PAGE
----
We did not have a lot of rules in my family. Oh, the usual safety rules “look both ways before you cross the street” and “don’t stick a metal fork in the electrical outlet.” There were a couple of basic health rules like “drink your milk to grow big and strong” and “brush your teeth before bed.” That was about it.

My parents gave us the benefit of the doubt that we would behave like good children and teenagers and not run wild or grow up to be serial killers. Sometimes, visiting the homes of friends and neighborhood kids, I noticed different sets of rules. Two of my friends in middle and high school were raised in very strict homes. They were not allowed to wear jeans or buy rock and roll albums. One friend was not allowed to invite kids over to hang out in her bedroom. Now that I think about it, I never stepped foot inside of her home in the three years that we were friends.

In my family, since my mom was home most of the time when we were growing up, she was the disciplinarian. She didn’t threaten us with “Wait until your father gets home!” like other friends’ mothers did. If something happened on her watch, she handled it. I often felt bad for those other commuting dads who dragged themselves home from work after driving or taking the subway and bus, only to be met at the door with a list of infractions that their kids had done during the day. Before even taking off their neckties and sitting down to dinner, these dads had to march upstairs and yell at the kid for something that happened hours earlier.

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When I grew up and moved into my own home, I instituted a few rules of my own: No outside shoes in the house, no food in the living room, use a coaster under a glass or coffee mug. My house, my rules.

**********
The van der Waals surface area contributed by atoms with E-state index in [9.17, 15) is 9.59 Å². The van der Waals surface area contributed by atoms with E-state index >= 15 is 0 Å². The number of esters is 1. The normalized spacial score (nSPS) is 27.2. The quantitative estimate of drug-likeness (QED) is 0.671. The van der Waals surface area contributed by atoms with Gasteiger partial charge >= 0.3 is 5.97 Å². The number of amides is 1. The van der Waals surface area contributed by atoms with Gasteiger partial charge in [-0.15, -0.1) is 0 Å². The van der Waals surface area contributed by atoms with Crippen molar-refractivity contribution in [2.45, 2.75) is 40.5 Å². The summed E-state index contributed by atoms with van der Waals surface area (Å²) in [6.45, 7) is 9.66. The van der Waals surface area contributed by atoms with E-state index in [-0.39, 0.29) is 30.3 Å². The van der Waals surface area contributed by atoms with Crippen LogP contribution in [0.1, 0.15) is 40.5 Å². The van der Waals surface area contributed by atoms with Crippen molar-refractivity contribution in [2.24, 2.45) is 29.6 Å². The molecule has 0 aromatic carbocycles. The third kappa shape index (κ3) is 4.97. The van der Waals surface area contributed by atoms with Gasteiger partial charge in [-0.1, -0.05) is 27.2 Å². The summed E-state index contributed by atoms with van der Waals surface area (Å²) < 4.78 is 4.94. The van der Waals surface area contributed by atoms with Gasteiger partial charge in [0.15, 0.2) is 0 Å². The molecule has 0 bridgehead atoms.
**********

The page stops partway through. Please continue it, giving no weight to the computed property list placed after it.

A lot of rules that were set in place a long time ago just seem so archaic and silly nowadays. I like to look up odd laws that are still enforceable as a reminder of a much simpler time. In New York State, carrying an ice cream cone in your pocket was prohibited on Sundays. Who would do that, even on a Wednesday?

Did you know that it is illegal to sell dog or cat hair (fur) in New York State? A few years ago, I read an article about a woman in Florida who was making handbags and accessories out of cat hair and selling them for big money. Not in New York, lady!

It is against the law to put on a puppet show performance in the windows of your home. Law breakers can receive a $25 fine for that, as well as complaints from the neighbors. The next time you are in an office building in New York, remember that the law states “while riding in an elevator, one must talk to no one, and fold his hands while looking toward the elevator door.”

An old law that still exists requires a permit to hang clothes outside on a clothesline. A new law, introduced only a few years ago after several mauling incidents, forbids taking selfies with tigers at traveling circuses or county fairs. Law breakers will receive a $500 fine.

In nearby Connecticut, I discovered a few rules to warn you about. In Hartford, it is against the law to cross a street while walking on your hands. Seriously? When did this ever happen? In Southington, the use of Silly String is banned.

My favorite weird law in Waterbury states that beauticians may not hum, whistle or sing while working on a customer. I’d love to know the circumstances leading to that rule!

Kim Kovach always follows this rule: Read, write and eat chocolate every day. kimkovachwrites.com.